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Farmer among 5 Tigers tendered contracts

December 2, 2019

DETROIT -- Buck Farmer has the longest Tigers tenure of any current Detroit pitcher, and he stands as the longest-tenured player not named Miguel Cabrera. Let that sink in for a second. “It’s still kind of strange to me,” the right-handed reliever said at season’s end. “You see a bunch

DETROIT -- Buck Farmer has the longest Tigers tenure of any current Detroit pitcher, and he stands as the longest-tenured player not named Miguel Cabrera. Let that sink in for a second.

“It’s still kind of strange to me,” the right-handed reliever said at season’s end. “You see a bunch of new guys come in year after year, new faces, that kind of sets in a little bit: Wow, I’ve been here for a long time.”

Detroit will have another crop of new faces in its bullpen after a roster purge this fall, but barring a change, Farmer will remain. He was one of handful of arbitration-eligible Tigers to be tendered contracts Monday ahead of the 8 p.m. deadline, joining Matthew Boyd, Michael Fulmer, JaCoby Jones and Daniel Norris.

As expected, the Tigers non-tendered no one Monday, having done most of their moves ahead of time. Many of the cuts came from the bullpen. Lefties Blaine Hardy and Daniel Stumpf were dropped from the roster at the start the offseason. Right-handed swingman Drew VerHagen was a non-tender candidate before signing with Japan’s Hokkaido Nippon-Ham Fighters a week ago.

Farmer, eligible for arbitration for the first time this winter, was at no such risk. Not only is he coming off his best season to date, he’s still seen as a pitcher with upside as he slides into a potential setup role behind closer Joe Jiménez in the rebuilt Tigers bullpen.

“It’s definitely a confidence booster going into the offseason,” Farmer said. “Even last year or the year before that, it was like, ‘I want to be here next year. Do they see me as a mainstay?’ Obviously it’s not going to change how I prepare in the offseason, but I guess it’s easier and more fulfilling. …

“[I've] still gotta compete for a job next year, obviously. It’s not like I’m going to come into spring and just say, ‘All right, this position’s mine.’ There’s still other guys that are going to be [in camp] in the spring, new guys in spring. It’s still going to be a battle, and there’s guys that are going to try to take any job possible that they can get. But it’s fulfilling going into the offseason having a decent year.”

Though Farmer has been a Tiger for six seasons, this year marked just his second full season in Detroit after being shuttled back and forth to Triple-A Toledo for four years. He didn’t convert full-time to relief work until 2017, filling a do-everything role that included a two-inning spot start this past season. In many ways, he filled the Alex Wilson role that opened up when the Tigers non-tendered Wilson a year ago.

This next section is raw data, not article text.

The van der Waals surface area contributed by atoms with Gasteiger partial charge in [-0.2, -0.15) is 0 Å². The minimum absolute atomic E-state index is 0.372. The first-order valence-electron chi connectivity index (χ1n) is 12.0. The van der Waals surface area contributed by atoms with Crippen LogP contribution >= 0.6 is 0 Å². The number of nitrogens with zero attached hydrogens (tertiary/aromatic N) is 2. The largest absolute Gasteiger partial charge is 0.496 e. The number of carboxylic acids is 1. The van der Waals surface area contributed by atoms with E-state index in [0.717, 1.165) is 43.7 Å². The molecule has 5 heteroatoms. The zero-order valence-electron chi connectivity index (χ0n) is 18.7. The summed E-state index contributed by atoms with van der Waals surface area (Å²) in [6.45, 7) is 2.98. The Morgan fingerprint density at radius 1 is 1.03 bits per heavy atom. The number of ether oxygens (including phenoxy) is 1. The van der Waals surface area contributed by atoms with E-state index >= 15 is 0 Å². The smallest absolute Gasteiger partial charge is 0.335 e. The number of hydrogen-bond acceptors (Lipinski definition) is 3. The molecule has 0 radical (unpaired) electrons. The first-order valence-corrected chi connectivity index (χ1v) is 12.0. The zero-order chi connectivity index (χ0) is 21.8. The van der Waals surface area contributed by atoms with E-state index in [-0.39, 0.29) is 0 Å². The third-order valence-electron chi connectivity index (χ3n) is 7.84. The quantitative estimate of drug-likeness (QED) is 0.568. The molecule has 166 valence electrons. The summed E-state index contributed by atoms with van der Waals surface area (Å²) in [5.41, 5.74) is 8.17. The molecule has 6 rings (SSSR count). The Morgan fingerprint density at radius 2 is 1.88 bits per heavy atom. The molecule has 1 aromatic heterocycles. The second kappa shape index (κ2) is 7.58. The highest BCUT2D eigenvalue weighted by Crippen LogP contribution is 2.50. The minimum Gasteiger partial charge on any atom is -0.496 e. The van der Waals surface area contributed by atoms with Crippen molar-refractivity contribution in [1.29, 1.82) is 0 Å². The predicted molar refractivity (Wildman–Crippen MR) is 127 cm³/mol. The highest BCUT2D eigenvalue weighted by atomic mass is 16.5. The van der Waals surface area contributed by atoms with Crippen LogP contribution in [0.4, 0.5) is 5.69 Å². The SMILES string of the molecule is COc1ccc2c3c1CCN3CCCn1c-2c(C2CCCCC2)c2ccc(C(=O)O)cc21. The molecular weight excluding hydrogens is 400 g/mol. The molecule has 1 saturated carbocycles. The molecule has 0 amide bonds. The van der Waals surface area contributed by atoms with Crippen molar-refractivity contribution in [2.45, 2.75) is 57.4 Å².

Once the Tigers traded Shane Greene to Atlanta at the July 31 Trade Deadline and moved Jiménez to closer, Farmer’s role become more focused on the eighth inning. He recorded eight of his 15 holds in August and September for a team that won just 15 games over the final two months.

Farmer took to the role, allowing just 22 hits over 32 1/3 innings with 33 strikeouts in 34 appearances after the All-Star break.

Farmer’s career-high 73 appearances led all Tigers pitchers. He allowed 62 hits over 67 2/3 innings with 24 walks and 73 strikeouts, good for a 9.7 K/9 rate and a 3.04 strikeout-to-walk ratio. The difference, he said, was trusting his pitches to throw more strikes, and being able to fix his mechanics on the fly when he fell out of rhythm.

“I think for the longest time you’d see some guys that get called up and just try to nibble and maybe give some of the guys that step into the box a little bit too much credit,” he said. “You know, this game’s still a game of failure. [If a guy gets a hit] three out of 10 times, a guy’s a Hall of Famer. You’re looking at more two times out of 10, a guy’s going to get a hit; I’ll take those odds any day. Just going up there and trusting my stuff and filling the zone up, that kind of helped me.”

The Tigers are counting on more such progress from Farmer while serving as a veteran mentor as rookies Bryan Garcia and John Schreiber try to find their roles. The irony, of course, is that the more Farmer improves, the more likely he is to join the procession of Tigers relievers who hit the trading block over the last few years in Detroit’s rebuilding effort.

For now, he’s sticking around. And for this year, the Tigers spent the non-tender deadline eyeing the new crop of free agents to see if anyone could fit their offseason shopping list, especially an impact hitter at first base or corner outfield.